But enough with barnyard animals, let’s move into more exotic territory. In Mandarin Chinese, 猴 (Pinyin: hóu) means “monkey” or “ape”. The Monkey is one of the twelve-year cycle of animals which appear in the Chinese zodiac and is associated with the earthly branch 申.
In her Chinese Calligraphy Sourcebook, Yat-Ming Cathy Ho writes about 猴:
This intelligent character is agile in its movements. The right part of the character has a man on its left with bows and arrows at the bottom of the tree, ready to shoot. The left side often appears in characters relating to animals.I’m sure that you too have noticed similarity between 猴 and characters for dog (狗) and pig (猪). That’s right, all of them have the radical 犭 (“dog”) on the left! 猪 is a phono-semantic compound of 犭 and phonetic 侯 (hóu).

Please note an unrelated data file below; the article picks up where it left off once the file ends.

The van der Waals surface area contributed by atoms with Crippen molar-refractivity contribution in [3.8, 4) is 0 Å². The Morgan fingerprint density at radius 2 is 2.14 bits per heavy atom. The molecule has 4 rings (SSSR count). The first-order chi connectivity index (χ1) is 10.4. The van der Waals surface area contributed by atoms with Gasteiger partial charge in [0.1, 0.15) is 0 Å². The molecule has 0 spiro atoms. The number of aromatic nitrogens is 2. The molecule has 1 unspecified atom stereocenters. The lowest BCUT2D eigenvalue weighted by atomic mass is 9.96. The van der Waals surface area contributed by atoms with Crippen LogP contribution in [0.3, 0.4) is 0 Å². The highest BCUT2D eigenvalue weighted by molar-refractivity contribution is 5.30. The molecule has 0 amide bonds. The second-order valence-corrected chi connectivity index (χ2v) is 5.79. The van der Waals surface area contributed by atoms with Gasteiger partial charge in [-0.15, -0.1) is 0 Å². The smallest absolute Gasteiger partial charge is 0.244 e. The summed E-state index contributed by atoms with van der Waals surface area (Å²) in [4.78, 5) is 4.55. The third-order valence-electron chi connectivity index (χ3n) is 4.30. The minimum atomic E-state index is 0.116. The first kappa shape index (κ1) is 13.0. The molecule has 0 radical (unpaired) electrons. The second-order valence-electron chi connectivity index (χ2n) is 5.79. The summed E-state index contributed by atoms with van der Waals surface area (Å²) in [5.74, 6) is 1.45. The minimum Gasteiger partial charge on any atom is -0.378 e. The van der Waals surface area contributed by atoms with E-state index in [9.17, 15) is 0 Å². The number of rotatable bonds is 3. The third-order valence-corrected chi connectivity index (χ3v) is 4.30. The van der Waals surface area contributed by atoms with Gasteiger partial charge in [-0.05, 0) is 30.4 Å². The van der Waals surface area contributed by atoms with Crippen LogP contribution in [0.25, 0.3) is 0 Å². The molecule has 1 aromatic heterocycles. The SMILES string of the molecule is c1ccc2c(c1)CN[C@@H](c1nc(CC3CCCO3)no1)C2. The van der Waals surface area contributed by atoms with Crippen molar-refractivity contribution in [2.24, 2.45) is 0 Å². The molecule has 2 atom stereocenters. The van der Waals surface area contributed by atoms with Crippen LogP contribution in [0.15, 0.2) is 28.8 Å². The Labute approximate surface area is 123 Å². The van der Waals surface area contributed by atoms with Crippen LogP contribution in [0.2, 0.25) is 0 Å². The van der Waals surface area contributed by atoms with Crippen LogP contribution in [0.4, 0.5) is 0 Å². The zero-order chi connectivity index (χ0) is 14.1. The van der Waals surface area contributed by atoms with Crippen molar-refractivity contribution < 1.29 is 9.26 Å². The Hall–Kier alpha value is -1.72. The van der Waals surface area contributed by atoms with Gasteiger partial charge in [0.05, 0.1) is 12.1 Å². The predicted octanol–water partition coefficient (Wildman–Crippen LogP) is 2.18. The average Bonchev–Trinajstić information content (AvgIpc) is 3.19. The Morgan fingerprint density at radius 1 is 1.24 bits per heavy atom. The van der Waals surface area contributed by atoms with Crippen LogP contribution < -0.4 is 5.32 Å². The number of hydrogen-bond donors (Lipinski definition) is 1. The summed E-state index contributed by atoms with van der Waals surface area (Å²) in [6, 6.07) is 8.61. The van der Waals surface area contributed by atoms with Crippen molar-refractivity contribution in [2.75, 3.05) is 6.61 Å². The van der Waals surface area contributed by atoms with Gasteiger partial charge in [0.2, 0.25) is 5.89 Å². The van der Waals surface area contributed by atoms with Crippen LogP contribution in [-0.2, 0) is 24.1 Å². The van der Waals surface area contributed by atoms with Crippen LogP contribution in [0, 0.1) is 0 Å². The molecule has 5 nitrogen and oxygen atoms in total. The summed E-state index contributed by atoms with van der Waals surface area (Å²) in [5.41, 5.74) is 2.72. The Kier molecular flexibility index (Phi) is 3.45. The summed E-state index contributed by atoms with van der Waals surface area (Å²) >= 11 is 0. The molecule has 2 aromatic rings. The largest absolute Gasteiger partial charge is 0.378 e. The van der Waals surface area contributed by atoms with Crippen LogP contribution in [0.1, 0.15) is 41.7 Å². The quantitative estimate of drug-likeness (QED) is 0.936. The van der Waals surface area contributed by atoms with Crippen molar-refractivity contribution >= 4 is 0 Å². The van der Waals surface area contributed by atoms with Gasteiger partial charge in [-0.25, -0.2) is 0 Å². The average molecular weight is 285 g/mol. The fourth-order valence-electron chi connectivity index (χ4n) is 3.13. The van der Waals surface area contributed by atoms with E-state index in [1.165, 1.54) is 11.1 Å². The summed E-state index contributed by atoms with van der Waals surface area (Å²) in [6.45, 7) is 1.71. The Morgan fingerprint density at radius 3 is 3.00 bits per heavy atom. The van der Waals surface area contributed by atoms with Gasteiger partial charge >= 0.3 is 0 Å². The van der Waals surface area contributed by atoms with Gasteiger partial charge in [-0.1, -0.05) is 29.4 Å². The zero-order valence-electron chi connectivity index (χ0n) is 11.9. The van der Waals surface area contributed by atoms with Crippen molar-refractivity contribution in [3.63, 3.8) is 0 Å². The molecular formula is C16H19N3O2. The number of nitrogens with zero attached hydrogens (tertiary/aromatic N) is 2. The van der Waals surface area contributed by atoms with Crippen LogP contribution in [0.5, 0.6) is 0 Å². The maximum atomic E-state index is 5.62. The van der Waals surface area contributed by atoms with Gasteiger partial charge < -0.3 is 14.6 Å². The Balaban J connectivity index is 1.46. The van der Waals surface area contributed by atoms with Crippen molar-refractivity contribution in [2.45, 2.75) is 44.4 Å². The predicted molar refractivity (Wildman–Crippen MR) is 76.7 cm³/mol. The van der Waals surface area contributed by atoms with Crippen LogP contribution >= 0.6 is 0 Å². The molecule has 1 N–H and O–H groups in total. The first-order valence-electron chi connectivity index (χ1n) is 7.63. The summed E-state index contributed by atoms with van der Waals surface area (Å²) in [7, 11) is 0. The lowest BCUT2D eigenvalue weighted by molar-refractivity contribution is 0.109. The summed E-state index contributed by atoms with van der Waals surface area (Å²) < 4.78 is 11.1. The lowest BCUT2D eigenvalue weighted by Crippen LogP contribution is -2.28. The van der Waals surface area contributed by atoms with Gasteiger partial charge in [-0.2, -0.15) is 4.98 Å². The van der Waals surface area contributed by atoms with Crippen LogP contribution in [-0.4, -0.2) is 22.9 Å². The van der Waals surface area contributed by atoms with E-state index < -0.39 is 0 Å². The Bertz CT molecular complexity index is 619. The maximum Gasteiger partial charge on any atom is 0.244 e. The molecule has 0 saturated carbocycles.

A small one with a short tail is called Hou ([猴] monkey). If it looks like a monkey but has a prominent moustache, then it is called Ju [狙]. If it looks like a monkey but is bigger, then it is Jue [貜]. A monkey that is big, with red eyes and a long tail, is called Yu [禺]. A monkey that is small but has a long tail and an upright nose is called You [狖]. A monkey that is similar to You but is bigger is called Guoran [果然]. A monkey that is similar to You but smaller is called Mengsong [蒙頌]. A monkey that is similar to You but jumps a lot is called Canhu [獑猢]. A monkey that has long arms is called Yuan ([猿] ape). A monkey that is similar to Yuan but has a golden tail is called Rong [狨]. A monkey that is similar to Yuan but bigger, and can eat apes and monkeys, is called Du [獨].